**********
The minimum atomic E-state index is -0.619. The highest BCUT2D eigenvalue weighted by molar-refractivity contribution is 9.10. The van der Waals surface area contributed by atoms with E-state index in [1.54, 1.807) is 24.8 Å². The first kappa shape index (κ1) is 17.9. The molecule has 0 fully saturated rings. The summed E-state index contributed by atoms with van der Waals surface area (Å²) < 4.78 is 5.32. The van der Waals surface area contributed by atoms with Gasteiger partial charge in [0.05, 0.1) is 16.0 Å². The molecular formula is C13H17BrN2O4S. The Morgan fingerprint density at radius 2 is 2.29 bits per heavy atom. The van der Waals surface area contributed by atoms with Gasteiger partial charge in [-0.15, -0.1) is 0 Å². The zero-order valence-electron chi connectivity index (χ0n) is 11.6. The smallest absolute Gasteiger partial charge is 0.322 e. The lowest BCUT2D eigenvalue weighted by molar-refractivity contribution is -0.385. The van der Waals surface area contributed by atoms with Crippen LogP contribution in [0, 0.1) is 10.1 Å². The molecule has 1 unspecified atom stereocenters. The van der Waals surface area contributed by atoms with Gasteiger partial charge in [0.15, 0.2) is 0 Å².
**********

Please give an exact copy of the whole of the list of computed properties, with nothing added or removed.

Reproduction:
The minimum atomic E-state index is -0.619. The highest BCUT2D eigenvalue weighted by molar-refractivity contribution is 9.10. The van der Waals surface area contributed by atoms with E-state index in [1.54, 1.807) is 24.8 Å². The first kappa shape index (κ1) is 17.9. The molecule has 0 fully saturated rings. The summed E-state index contributed by atoms with van der Waals surface area (Å²) < 4.78 is 5.32. The van der Waals surface area contributed by atoms with Gasteiger partial charge in [0.05, 0.1) is 16.0 Å². The molecular formula is C13H17BrN2O4S. The Morgan fingerprint density at radius 2 is 2.29 bits per heavy atom. The van der Waals surface area contributed by atoms with Gasteiger partial charge in [-0.15, -0.1) is 0 Å². The zero-order valence-electron chi connectivity index (χ0n) is 11.6. The smallest absolute Gasteiger partial charge is 0.322 e. The lowest BCUT2D eigenvalue weighted by molar-refractivity contribution is -0.385. The van der Waals surface area contributed by atoms with Crippen LogP contribution in [0, 0.1) is 10.1 Å². The molecule has 1 unspecified atom stereocenters. The van der Waals surface area contributed by atoms with Gasteiger partial charge in [0.15, 0.2) is 0 Å².